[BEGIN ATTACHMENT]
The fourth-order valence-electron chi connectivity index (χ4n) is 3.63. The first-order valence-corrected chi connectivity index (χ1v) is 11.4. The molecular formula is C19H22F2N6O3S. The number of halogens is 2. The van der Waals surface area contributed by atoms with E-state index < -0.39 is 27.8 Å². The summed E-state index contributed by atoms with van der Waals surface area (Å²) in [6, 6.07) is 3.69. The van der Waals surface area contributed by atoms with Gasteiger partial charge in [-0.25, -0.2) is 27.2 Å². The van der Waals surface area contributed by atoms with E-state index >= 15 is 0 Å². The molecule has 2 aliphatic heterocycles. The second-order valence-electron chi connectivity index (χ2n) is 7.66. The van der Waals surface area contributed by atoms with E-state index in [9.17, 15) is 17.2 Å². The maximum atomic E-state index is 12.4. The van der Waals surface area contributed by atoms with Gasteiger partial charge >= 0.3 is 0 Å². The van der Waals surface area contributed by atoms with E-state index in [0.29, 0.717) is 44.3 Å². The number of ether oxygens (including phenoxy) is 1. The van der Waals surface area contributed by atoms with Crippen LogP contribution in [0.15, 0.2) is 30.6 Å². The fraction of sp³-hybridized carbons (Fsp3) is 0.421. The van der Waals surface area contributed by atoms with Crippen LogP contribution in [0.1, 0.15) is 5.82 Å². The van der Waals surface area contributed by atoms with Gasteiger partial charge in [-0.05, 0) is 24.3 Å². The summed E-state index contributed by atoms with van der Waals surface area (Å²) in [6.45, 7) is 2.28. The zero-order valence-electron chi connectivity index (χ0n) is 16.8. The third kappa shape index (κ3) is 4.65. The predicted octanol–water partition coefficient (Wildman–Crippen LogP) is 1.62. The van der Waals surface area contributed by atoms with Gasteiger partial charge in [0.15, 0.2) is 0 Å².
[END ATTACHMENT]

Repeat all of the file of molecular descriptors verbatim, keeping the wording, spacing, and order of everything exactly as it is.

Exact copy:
The fourth-order valence-electron chi connectivity index (χ4n) is 3.63. The first-order valence-corrected chi connectivity index (χ1v) is 11.4. The molecular formula is C19H22F2N6O3S. The number of halogens is 2. The van der Waals surface area contributed by atoms with E-state index < -0.39 is 27.8 Å². The summed E-state index contributed by atoms with van der Waals surface area (Å²) in [6, 6.07) is 3.69. The van der Waals surface area contributed by atoms with Gasteiger partial charge in [-0.25, -0.2) is 27.2 Å². The van der Waals surface area contributed by atoms with E-state index >= 15 is 0 Å². The molecule has 2 aliphatic heterocycles. The second-order valence-electron chi connectivity index (χ2n) is 7.66. The van der Waals surface area contributed by atoms with E-state index in [9.17, 15) is 17.2 Å². The maximum atomic E-state index is 12.4. The van der Waals surface area contributed by atoms with Gasteiger partial charge >= 0.3 is 0 Å². The van der Waals surface area contributed by atoms with E-state index in [0.29, 0.717) is 44.3 Å². The number of ether oxygens (including phenoxy) is 1. The van der Waals surface area contributed by atoms with Crippen LogP contribution in [0.15, 0.2) is 30.6 Å². The fraction of sp³-hybridized carbons (Fsp3) is 0.421. The van der Waals surface area contributed by atoms with Crippen LogP contribution in [0.1, 0.15) is 5.82 Å². The van der Waals surface area contributed by atoms with Gasteiger partial charge in [-0.05, 0) is 24.3 Å². The summed E-state index contributed by atoms with van der Waals surface area (Å²) in [6.45, 7) is 2.28. The zero-order valence-electron chi connectivity index (χ0n) is 16.8. The third kappa shape index (κ3) is 4.65. The predicted octanol–water partition coefficient (Wildman–Crippen LogP) is 1.62. The van der Waals surface area contributed by atoms with Gasteiger partial charge in [0.15, 0.2) is 0 Å².